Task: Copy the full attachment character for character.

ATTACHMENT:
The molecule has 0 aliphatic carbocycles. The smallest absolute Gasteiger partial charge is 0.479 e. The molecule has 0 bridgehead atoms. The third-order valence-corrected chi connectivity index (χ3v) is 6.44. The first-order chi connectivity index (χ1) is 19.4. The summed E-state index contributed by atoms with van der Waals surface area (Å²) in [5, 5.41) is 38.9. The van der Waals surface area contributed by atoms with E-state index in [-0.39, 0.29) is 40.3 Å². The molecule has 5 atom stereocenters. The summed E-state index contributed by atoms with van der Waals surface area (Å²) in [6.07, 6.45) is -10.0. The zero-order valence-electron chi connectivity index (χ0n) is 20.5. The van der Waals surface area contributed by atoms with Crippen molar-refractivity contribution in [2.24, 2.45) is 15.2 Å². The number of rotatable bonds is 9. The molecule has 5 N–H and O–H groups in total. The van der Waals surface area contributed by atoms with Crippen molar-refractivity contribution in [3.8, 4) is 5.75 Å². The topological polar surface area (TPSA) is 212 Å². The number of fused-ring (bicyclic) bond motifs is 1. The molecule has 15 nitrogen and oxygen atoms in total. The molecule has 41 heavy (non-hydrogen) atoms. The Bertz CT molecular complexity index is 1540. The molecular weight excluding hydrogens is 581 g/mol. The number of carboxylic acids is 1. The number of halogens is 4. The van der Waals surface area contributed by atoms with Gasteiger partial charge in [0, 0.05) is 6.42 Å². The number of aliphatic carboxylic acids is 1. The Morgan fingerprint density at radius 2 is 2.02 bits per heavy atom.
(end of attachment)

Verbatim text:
The molecule has 0 aliphatic carbocycles. The smallest absolute Gasteiger partial charge is 0.479 e. The molecule has 0 bridgehead atoms. The third-order valence-corrected chi connectivity index (χ3v) is 6.44. The first-order chi connectivity index (χ1) is 19.4. The summed E-state index contributed by atoms with van der Waals surface area (Å²) in [5, 5.41) is 38.9. The van der Waals surface area contributed by atoms with E-state index in [-0.39, 0.29) is 40.3 Å². The molecule has 5 atom stereocenters. The summed E-state index contributed by atoms with van der Waals surface area (Å²) in [6.07, 6.45) is -10.0. The zero-order valence-electron chi connectivity index (χ0n) is 20.5. The van der Waals surface area contributed by atoms with Crippen molar-refractivity contribution in [2.24, 2.45) is 15.2 Å². The number of rotatable bonds is 9. The molecule has 5 N–H and O–H groups in total. The van der Waals surface area contributed by atoms with Crippen molar-refractivity contribution in [3.8, 4) is 5.75 Å². The topological polar surface area (TPSA) is 212 Å². The number of fused-ring (bicyclic) bond motifs is 1. The molecule has 15 nitrogen and oxygen atoms in total. The molecule has 41 heavy (non-hydrogen) atoms. The Bertz CT molecular complexity index is 1540. The molecular weight excluding hydrogens is 581 g/mol. The number of carboxylic acids is 1. The number of halogens is 4. The van der Waals surface area contributed by atoms with Gasteiger partial charge in [0, 0.05) is 6.42 Å². The number of aliphatic carboxylic acids is 1. The Morgan fingerprint density at radius 2 is 2.02 bits per heavy atom.